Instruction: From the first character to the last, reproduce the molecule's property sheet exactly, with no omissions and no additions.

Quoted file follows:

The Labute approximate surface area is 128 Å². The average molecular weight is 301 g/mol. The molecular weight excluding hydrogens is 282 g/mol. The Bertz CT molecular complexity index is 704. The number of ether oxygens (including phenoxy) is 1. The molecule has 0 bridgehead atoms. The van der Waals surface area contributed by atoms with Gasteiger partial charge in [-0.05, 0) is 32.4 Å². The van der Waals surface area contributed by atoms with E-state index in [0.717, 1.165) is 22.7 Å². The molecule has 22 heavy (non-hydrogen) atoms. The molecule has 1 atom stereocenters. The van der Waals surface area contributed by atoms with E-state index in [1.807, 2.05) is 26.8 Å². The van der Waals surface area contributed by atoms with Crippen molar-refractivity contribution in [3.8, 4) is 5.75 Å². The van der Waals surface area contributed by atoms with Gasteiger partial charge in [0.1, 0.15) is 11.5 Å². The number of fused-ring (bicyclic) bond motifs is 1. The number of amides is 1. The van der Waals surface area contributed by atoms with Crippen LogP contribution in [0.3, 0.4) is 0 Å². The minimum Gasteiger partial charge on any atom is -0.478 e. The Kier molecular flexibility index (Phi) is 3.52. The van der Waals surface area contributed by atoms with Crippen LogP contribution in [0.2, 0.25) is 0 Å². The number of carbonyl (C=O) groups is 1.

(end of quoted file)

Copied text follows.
The Labute approximate surface area is 128 Å². The average molecular weight is 301 g/mol. The molecular weight excluding hydrogens is 282 g/mol. The Bertz CT molecular complexity index is 704. The number of ether oxygens (including phenoxy) is 1. The molecule has 0 bridgehead atoms. The van der Waals surface area contributed by atoms with Gasteiger partial charge in [-0.05, 0) is 32.4 Å². The van der Waals surface area contributed by atoms with E-state index in [0.717, 1.165) is 22.7 Å². The molecule has 22 heavy (non-hydrogen) atoms. The molecule has 1 atom stereocenters. The van der Waals surface area contributed by atoms with E-state index in [1.807, 2.05) is 26.8 Å². The van der Waals surface area contributed by atoms with Crippen molar-refractivity contribution in [3.8, 4) is 5.75 Å². The van der Waals surface area contributed by atoms with Gasteiger partial charge in [0.1, 0.15) is 11.5 Å². The number of fused-ring (bicyclic) bond motifs is 1. The number of amides is 1. The van der Waals surface area contributed by atoms with Crippen LogP contribution in [0.3, 0.4) is 0 Å². The minimum Gasteiger partial charge on any atom is -0.478 e. The Kier molecular flexibility index (Phi) is 3.52. The van der Waals surface area contributed by atoms with Crippen LogP contribution in [0.2, 0.25) is 0 Å². The number of carbonyl (C=O) groups is 1.